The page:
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U.S. Effort Asks Hispanics To 'Dile Que No' to Drugs

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The federal government has launched a campaign to encourage Hispanic youths to resist using drugs and alcohol.

The program, launched earlier this month in nine cities with large Hispanic populations, is aimed at Hispanic children between the ages of 8 and 12.

The campaign is titled "Piensalo, Dile Que No!," which is Spanish for "Think About It, Say No!" It is being sponsored by the U.S. Department of Health and Human Services and the National Coalition for Hispanic Health and Human Services Organizations.

The national campaign includes bilingual information booklets for parents, students, and teachers. The booklets, as well as a series of informational posters, feature celebrities that cater to different Hispanic audiences, including the singer Linda Rondstadt, a Mexican-American; the singer Gloria Estefan, a Cuban-American; and the pop group Menudo, which has a Puerto-Rican following.

"This is a very important time for Hispanics and a strong commitment to this campaign will ultimately benefit all people of the United States," said Dr. Antonia Novello, the U.S. Surgeon General.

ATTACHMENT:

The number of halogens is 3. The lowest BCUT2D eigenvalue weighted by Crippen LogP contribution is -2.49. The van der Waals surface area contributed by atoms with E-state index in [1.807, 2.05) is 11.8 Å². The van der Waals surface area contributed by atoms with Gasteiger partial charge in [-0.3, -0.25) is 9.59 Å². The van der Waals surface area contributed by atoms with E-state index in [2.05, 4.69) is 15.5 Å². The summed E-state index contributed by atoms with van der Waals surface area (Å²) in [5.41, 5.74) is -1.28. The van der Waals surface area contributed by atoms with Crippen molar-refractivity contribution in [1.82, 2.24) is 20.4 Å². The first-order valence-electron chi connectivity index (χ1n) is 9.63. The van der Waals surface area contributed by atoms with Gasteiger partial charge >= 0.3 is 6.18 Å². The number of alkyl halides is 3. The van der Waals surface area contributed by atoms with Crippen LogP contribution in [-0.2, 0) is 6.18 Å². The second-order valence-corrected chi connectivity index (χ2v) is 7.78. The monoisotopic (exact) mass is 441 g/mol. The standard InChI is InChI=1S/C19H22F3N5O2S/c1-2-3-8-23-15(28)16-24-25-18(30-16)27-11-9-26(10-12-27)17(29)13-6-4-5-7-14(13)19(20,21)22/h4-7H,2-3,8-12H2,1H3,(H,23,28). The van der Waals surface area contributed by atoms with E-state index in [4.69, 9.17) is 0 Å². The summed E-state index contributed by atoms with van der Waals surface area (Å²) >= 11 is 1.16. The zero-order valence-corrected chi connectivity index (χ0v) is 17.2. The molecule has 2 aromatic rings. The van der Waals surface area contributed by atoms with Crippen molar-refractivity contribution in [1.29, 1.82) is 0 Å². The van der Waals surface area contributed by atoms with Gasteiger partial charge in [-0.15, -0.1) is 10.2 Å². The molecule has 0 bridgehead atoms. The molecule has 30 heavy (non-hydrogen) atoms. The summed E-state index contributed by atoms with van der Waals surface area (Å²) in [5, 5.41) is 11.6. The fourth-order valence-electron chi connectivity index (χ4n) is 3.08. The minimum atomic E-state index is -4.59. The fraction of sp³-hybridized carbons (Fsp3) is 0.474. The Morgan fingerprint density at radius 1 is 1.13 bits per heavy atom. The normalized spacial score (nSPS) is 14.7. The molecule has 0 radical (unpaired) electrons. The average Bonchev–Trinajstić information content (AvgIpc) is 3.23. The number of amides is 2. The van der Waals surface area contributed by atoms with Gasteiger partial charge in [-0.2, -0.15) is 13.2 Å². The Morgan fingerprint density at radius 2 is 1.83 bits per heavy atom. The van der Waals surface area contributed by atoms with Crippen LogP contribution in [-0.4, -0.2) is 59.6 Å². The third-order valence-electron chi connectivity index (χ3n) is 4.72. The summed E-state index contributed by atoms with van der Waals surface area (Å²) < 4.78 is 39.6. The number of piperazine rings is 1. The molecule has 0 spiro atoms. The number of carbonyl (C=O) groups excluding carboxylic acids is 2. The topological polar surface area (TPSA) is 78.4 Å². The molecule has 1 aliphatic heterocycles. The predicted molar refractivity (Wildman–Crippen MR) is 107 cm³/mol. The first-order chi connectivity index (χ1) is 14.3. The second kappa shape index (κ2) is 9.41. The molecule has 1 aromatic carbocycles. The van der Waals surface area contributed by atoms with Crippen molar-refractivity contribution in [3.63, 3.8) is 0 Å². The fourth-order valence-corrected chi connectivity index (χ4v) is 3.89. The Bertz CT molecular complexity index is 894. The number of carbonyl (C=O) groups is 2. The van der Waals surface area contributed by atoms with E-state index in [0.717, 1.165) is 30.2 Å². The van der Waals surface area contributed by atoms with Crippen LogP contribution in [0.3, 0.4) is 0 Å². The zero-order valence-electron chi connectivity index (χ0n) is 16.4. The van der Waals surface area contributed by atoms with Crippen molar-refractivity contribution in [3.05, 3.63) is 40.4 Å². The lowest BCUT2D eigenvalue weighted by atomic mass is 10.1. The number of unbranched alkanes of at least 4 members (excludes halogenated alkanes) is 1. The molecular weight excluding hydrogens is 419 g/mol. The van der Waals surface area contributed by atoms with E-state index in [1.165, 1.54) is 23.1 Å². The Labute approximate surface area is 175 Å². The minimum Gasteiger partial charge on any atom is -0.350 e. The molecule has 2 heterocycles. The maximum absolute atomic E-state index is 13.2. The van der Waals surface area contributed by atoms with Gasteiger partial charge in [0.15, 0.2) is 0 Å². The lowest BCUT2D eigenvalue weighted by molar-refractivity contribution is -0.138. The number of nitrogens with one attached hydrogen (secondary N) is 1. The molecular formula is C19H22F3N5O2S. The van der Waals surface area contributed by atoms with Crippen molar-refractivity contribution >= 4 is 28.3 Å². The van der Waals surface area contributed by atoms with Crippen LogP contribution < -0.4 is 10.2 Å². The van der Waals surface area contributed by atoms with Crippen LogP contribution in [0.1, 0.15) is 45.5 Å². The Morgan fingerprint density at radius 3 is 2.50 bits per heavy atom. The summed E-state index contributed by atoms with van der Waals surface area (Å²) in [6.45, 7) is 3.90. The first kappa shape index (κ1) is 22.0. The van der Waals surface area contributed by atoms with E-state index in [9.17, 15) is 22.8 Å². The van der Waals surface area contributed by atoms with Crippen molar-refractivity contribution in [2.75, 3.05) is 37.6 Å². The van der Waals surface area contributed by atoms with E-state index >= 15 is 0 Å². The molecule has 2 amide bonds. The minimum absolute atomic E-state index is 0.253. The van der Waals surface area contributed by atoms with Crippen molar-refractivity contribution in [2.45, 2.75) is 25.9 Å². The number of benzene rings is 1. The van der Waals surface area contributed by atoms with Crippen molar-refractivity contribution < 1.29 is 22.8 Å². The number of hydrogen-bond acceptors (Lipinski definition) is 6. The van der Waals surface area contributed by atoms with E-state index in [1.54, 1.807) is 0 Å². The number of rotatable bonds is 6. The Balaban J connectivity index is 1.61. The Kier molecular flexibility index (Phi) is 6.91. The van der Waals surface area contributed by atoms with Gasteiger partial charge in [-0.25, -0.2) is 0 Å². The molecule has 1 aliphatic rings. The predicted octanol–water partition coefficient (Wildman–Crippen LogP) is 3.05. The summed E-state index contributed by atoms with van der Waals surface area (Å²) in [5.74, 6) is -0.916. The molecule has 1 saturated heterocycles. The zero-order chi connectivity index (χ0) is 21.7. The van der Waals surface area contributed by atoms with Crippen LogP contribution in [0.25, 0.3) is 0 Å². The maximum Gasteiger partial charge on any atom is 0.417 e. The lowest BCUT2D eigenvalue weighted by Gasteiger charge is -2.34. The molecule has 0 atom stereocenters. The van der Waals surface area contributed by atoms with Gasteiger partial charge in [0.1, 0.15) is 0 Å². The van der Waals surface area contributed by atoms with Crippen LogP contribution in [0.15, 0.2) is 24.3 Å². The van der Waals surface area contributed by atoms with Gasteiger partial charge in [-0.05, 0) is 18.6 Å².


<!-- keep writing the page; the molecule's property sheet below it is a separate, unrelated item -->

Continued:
The nine cities targeted by the $900,000 campaign are Denver, New York, Tucson, Salt Lake City, San Antonio, Los Angeles, Chicago, Miami, and San Juan, Puerto Rico.

Sandy Katz, a publications coordinator for hhs's office for substance-abuse prevention, said the new materials are based on an alcohol- and drug-prevention campaign developed by the department in 1986 for a general preadolescent audience.

"We were looking to make it more culturally relevant," she said.

Ms. Katz said the department is working on a similar program aimed at black children.

Ms. Katz said that each region will decide what to do with the materials and how to integrate them into the curriculum.

"This particular set of materials is very appropriate for some of our schools, especially in helping parents to acquire the information they need for working with their children," said Martha Reyes, the project manager for the Alamo Area Council of Governments, who was coordinating the campaign's kick-off in San Antonio.--ef

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